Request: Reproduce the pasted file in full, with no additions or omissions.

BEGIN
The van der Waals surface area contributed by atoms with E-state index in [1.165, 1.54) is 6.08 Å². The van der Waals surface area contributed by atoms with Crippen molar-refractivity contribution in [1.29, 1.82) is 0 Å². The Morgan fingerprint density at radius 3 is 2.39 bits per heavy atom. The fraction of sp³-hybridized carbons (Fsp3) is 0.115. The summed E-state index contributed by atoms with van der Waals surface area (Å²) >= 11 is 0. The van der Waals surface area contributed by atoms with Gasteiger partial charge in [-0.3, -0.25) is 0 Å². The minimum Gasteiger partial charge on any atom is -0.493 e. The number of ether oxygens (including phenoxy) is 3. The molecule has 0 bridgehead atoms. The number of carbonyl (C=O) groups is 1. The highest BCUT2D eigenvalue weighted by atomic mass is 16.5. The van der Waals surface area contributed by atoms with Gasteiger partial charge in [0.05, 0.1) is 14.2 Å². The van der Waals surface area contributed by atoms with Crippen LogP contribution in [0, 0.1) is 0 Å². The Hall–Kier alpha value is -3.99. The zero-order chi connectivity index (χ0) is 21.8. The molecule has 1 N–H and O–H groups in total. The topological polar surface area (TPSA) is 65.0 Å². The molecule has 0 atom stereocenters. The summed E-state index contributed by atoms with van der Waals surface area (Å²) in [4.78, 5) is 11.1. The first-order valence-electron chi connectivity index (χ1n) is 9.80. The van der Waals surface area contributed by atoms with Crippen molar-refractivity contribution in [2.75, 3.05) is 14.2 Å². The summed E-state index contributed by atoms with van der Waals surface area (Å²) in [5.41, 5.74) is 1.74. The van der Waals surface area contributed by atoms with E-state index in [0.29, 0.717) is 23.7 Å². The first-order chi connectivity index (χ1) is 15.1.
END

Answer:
The van der Waals surface area contributed by atoms with E-state index in [1.165, 1.54) is 6.08 Å². The van der Waals surface area contributed by atoms with Crippen molar-refractivity contribution in [1.29, 1.82) is 0 Å². The Morgan fingerprint density at radius 3 is 2.39 bits per heavy atom. The fraction of sp³-hybridized carbons (Fsp3) is 0.115. The summed E-state index contributed by atoms with van der Waals surface area (Å²) >= 11 is 0. The van der Waals surface area contributed by atoms with Gasteiger partial charge in [-0.3, -0.25) is 0 Å². The minimum Gasteiger partial charge on any atom is -0.493 e. The number of ether oxygens (including phenoxy) is 3. The molecule has 0 bridgehead atoms. The number of carbonyl (C=O) groups is 1. The highest BCUT2D eigenvalue weighted by atomic mass is 16.5. The van der Waals surface area contributed by atoms with Gasteiger partial charge in [0.05, 0.1) is 14.2 Å². The van der Waals surface area contributed by atoms with Crippen LogP contribution in [0, 0.1) is 0 Å². The Hall–Kier alpha value is -3.99. The zero-order chi connectivity index (χ0) is 21.8. The molecule has 1 N–H and O–H groups in total. The topological polar surface area (TPSA) is 65.0 Å². The molecule has 0 atom stereocenters. The summed E-state index contributed by atoms with van der Waals surface area (Å²) in [4.78, 5) is 11.1. The first-order valence-electron chi connectivity index (χ1n) is 9.80. The van der Waals surface area contributed by atoms with Crippen molar-refractivity contribution in [2.75, 3.05) is 14.2 Å². The summed E-state index contributed by atoms with van der Waals surface area (Å²) in [5.41, 5.74) is 1.74. The van der Waals surface area contributed by atoms with E-state index in [0.29, 0.717) is 23.7 Å². The first-order chi connectivity index (χ1) is 15.1.